Yukon fire trucks heading to Nicaragua

Two fire trucks that used to spend their days racing to Yukon fires will soon make a much longer trip to lend a hand, travelling more than 7,000 kilometres from British Columbia to Nicaragua.


Two fire trucks that used to spend their days racing to Yukon fires will soon make a much longer trip to lend a hand, travelling more than 7,000 kilometres from British Columbia to Nicaragua.

The Town of Faro, as well as the City of Whitehorse, are each donating a truck to Project Nicaragua, a campaign run by the Kamloops Fire Department to bring fire trucks and equipment to communities in need in Nicaragua.

“We’re all sisters and brothers and I think there’s a need… to help protect lives and property down there,” said Mike Martin, a Whitehorse firefighter and member of the campaign.

“My job as a firefighter here is not limited to this town.”

Project Nicaragua has been around for at least the last seven years, sending fire trucks and fire equipment to the Central American country.

A revolution in Nicaragua during the 1980s destroyed much of the country’s infrastructure, Martin said. Many of Nicaragua’s fire departments are run by volunteers.

“In Nicaragua they are full of passion and heart when it comes to their firefighting. They’re so passionate about it and they don’t have the equipment.”

The Faro fire truck has been on long journeys before. The community bought the Ford/Hub truck new in 1988.

In order to get it to Faro, the truck was originally barged from Seattle up to Skagway and then driven up the highway.

It was taken out of service last year because of a pump failure, said acting Faro fire chief Ian Dunlop.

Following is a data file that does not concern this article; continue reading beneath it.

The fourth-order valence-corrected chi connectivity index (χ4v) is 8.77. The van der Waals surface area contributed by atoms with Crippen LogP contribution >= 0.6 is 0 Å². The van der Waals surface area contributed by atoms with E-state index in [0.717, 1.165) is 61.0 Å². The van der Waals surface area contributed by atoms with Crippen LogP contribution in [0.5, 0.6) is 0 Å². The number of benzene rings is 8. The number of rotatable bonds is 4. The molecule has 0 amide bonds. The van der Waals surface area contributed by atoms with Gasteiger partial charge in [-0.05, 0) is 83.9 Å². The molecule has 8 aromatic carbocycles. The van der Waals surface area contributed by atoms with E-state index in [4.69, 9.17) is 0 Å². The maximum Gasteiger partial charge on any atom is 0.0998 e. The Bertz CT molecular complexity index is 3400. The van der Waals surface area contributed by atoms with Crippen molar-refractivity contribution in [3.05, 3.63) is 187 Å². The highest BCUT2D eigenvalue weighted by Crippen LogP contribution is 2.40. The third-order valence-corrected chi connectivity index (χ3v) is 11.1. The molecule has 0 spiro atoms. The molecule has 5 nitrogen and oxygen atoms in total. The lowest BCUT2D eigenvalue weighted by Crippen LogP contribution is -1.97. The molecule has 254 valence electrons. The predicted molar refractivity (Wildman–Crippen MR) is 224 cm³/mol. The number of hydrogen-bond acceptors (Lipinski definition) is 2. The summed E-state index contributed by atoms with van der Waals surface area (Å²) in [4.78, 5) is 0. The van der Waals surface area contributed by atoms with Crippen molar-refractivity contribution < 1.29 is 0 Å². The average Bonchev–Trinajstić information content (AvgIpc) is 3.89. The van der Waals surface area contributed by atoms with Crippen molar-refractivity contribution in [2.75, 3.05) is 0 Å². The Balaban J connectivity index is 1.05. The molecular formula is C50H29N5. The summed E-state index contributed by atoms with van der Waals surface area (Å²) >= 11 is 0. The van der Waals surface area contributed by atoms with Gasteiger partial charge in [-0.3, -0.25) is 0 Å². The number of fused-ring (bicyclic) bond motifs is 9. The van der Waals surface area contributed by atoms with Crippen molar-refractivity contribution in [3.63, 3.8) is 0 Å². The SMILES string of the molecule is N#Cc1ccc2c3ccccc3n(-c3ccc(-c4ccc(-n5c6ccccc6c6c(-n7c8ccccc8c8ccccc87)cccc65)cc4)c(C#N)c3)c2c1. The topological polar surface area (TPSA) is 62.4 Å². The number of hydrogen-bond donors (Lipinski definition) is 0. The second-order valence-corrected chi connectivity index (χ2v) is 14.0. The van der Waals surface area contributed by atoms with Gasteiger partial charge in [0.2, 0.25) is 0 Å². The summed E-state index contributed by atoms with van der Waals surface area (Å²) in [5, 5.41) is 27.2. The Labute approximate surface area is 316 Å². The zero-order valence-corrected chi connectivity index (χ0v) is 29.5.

It needs a new pump seal and some other work. Faro officials estimate fixing the truck would cost between $8,000 and $30,000. They decided to buy a second-hand fire truck from Dawson instead.

The chassis of the truck is Brazilian. Bringing it to Central America means fixing it up will likely be easier, Dunlop said.

“They have no shortage of labour and materials that would actually be able to fix this truck up and make it operational again.”

Martin said trucks that may not be able to work in Canada can be modified to work in Nicaragua.

“We can go down there and take a truck that has no pumping capabilities, it’s just a water tanker, and they could put a portable pump on the back, even a forestry pump,” he said.

“As long as they’ve got the water, with a forestry pump and some hose, they can do the job that they need to do down there.”

The Whitehorse fire department truck going south is a retired pumper from 1994. Chief Kevin Lyslo said trucks usually last about 20 years before they are retired and, usually, auctioned off. This truck will instead be donated.

The organization used to get the trucks shipped for free on a large freighter that made regular trips from Vancouver to Nicaragua.

But the company recently lost the contract to make those trips and the organization lost its free ride.

It had to come up with a new way to transport the trucks.

Now the plan is to drive a convoy of fire trucks and a few ambulances from the warehouse in Kamloops, where they are being stored currently, to Nicaragua.

“We’re hoping to gain some interest with sponsorships for trucks and possibly make a movie out of it to pay for the expenses,” Martin said.

There’s no word yet on which Nicaraguan communities will get the Yukon trucks. That decision is made by local fire chiefs.

If everything goes as planned, the convoy will begin its trip sometime next fall.

Contact Ashley Joannou at ashleyj@yukon-news.com

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